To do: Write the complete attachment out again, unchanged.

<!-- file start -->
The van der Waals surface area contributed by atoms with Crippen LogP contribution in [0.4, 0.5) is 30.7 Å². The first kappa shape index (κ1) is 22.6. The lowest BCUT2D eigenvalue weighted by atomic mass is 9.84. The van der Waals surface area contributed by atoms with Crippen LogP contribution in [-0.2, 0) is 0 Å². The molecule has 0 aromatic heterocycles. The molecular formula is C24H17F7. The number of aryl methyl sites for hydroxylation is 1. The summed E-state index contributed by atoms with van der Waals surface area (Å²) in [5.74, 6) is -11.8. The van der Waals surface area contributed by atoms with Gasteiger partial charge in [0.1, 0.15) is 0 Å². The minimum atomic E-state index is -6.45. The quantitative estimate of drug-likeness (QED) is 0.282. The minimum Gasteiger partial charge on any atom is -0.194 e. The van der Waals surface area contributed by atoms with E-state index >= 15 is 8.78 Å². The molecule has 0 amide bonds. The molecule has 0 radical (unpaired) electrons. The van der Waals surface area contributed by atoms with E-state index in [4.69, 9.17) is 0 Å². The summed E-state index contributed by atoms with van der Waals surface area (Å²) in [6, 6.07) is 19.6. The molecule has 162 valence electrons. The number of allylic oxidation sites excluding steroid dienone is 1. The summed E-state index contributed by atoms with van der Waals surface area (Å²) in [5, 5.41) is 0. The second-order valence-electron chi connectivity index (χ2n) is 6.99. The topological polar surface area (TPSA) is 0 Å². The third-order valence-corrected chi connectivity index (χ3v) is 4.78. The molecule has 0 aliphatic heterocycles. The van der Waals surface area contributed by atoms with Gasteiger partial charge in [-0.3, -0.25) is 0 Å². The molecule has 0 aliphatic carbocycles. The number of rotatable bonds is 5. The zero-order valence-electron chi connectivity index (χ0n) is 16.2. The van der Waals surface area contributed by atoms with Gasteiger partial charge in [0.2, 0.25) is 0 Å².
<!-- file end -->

The van der Waals surface area contributed by atoms with Crippen LogP contribution in [0.4, 0.5) is 30.7 Å². The first kappa shape index (κ1) is 22.6. The lowest BCUT2D eigenvalue weighted by atomic mass is 9.84. The van der Waals surface area contributed by atoms with Crippen LogP contribution in [-0.2, 0) is 0 Å². The molecule has 0 aromatic heterocycles. The molecular formula is C24H17F7. The number of aryl methyl sites for hydroxylation is 1. The summed E-state index contributed by atoms with van der Waals surface area (Å²) in [5.74, 6) is -11.8. The van der Waals surface area contributed by atoms with Gasteiger partial charge in [0.1, 0.15) is 0 Å². The minimum atomic E-state index is -6.45. The quantitative estimate of drug-likeness (QED) is 0.282. The minimum Gasteiger partial charge on any atom is -0.194 e. The van der Waals surface area contributed by atoms with E-state index >= 15 is 8.78 Å². The molecule has 0 amide bonds. The molecule has 0 radical (unpaired) electrons. The van der Waals surface area contributed by atoms with E-state index in [4.69, 9.17) is 0 Å². The summed E-state index contributed by atoms with van der Waals surface area (Å²) in [6, 6.07) is 19.6. The molecule has 162 valence electrons. The number of allylic oxidation sites excluding steroid dienone is 1. The summed E-state index contributed by atoms with van der Waals surface area (Å²) in [5, 5.41) is 0. The second-order valence-electron chi connectivity index (χ2n) is 6.99. The topological polar surface area (TPSA) is 0 Å². The third-order valence-corrected chi connectivity index (χ3v) is 4.78. The molecule has 0 aliphatic heterocycles. The van der Waals surface area contributed by atoms with Gasteiger partial charge in [-0.3, -0.25) is 0 Å². The molecule has 0 aliphatic carbocycles. The number of rotatable bonds is 5. The zero-order valence-electron chi connectivity index (χ0n) is 16.2. The van der Waals surface area contributed by atoms with Gasteiger partial charge in [0.2, 0.25) is 0 Å².